Go-Rilla Means War, Crystal Z Campbell, 2017. Courtesy of the artist.

Assembly of Images: On Histories of Race and Representation
Program Two: Christopher Harris and Crystal Z Campbell
view this program March 5–March 31, 2021 at

Assembly of Images: On Histories of Race and Representation is a three-month series featuring films by that explore and provide counterpoint to the history of race and the representation of African Americans in cinema and photographic traditions. These works are steeped in memory, history and deeply personal imaginings that linger in between lived realities and cinematic dreaming. Grounded in experimental formats, nonfiction impulses and independent filmmaking, these selections reframe and remix representations of joy and love, identity and perception, struggle and resilience and harness the power in claiming the narrative, mining archives and sharing histories. Full series details here.

Assembly of Images is curated by Gina Basso, Manager of Film Programs, San Francisco Museum of Modern Art and co-presented by San Francisco Cinematheque and SFMOMA.

SCREENING: Reckless Eyeballing (2004) by Christopher Harris, 16mm screened as digital video, b&w, sound, 14 minutes, exhibition file from Canyon Cinema. Go-Rilla Means War (2017) by Crystal Z Campbell; digital video, color, sound, 19 minutes.

Throughout his career, artist and filmmaker Christopher Harris has used film and video to re-stage and explore African American accounts of history. Using experimental film techniques, Harris brings disparate mediums into dialogue with one another to present multiple perspectives that speak to experiences of the African diaspora. In Reckless Eyeballing, the title taken from a Jim Crow era prohibition against Black men looking at White women, Harris imagines encounters between characters from American films such as Birth of a Nation (1915) and the blaxploitation film Foxy Brown (1974) to explore “the gaze” from an African American cinematic context. Throughout the film he juxtaposes images of Civil Rights activist and Black Panther Angela Davis with those of actress Pam Grier, mixing fantasy and reality and visually articulating how cinema’s cultural image bank conflates African American women’s desirability with danger.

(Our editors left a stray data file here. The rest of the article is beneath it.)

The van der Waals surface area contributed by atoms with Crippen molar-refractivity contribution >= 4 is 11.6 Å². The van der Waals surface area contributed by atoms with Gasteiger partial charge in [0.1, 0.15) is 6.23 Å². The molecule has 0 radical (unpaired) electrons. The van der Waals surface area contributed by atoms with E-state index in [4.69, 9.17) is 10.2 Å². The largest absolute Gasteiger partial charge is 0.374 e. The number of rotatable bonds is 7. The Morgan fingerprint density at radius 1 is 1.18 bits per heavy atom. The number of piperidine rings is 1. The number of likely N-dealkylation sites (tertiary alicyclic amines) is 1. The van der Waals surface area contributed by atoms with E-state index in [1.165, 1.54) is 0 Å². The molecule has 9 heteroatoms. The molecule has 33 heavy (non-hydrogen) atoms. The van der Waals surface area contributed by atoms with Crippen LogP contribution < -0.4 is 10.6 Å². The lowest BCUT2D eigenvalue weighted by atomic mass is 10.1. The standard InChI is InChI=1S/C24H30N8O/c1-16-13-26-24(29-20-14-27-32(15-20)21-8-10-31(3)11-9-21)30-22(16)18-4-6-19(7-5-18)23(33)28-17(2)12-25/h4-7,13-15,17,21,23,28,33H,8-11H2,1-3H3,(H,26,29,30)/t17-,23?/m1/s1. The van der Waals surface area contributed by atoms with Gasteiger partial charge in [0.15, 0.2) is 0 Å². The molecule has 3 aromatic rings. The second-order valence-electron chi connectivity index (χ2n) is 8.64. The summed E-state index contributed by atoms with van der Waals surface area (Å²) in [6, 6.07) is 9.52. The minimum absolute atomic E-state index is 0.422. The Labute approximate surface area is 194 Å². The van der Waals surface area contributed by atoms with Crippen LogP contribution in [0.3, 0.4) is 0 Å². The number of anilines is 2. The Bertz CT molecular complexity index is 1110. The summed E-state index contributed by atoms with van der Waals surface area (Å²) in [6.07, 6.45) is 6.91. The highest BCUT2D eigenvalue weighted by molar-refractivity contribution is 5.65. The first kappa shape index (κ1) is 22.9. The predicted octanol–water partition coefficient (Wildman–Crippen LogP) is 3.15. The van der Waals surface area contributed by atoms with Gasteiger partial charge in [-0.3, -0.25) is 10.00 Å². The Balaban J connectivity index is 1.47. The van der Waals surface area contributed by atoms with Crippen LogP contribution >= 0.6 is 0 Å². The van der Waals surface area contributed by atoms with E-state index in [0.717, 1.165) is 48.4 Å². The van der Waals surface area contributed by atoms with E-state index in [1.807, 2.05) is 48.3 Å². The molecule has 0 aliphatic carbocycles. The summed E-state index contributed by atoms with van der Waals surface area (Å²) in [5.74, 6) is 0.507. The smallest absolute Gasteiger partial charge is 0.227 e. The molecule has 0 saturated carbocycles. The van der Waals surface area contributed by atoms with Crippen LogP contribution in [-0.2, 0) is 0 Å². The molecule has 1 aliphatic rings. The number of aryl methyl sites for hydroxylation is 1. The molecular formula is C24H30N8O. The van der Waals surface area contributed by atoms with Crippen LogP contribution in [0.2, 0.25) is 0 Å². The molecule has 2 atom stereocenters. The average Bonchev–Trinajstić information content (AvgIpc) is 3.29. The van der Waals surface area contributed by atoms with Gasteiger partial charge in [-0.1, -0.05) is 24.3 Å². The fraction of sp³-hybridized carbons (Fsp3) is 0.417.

Crystal Z Campbell is an artist, writer and experimental filmmaker of African American, Filipino, and Chinese descent, and the founder of archiveacts.com. In 2010, while walking through the ruins of the abandoned Slave Theatre, once the center of Black culture and civil rights organizing in Brooklyn, Campbell found a decaying 35mm film on the floor. She spent a year conducting archival research, manually scanning 20,000 frames of the film, which features Black men in various states of martial arts training among other imagery, and recording a soundtrack that merges fact and fiction. The result is a collaboration of sorts with the original filmmaker, who remains unknown to the artist. Campbell says, “Go-Rilla Means War, and its faded and discolored frames, are a metonym for Bedford-Stuyvesant’s deterioration by way of neglect, media demonization of Black bodies and the War on Drugs, all of which formed a constellation leading to Bed-Stuy’s current gentrification.” Go-Rilla Means War was originally commissioned by SculptureCenter

Both Harris and Campbell are Harvard Radcliffe Film Study Center Fellows (2020-2021).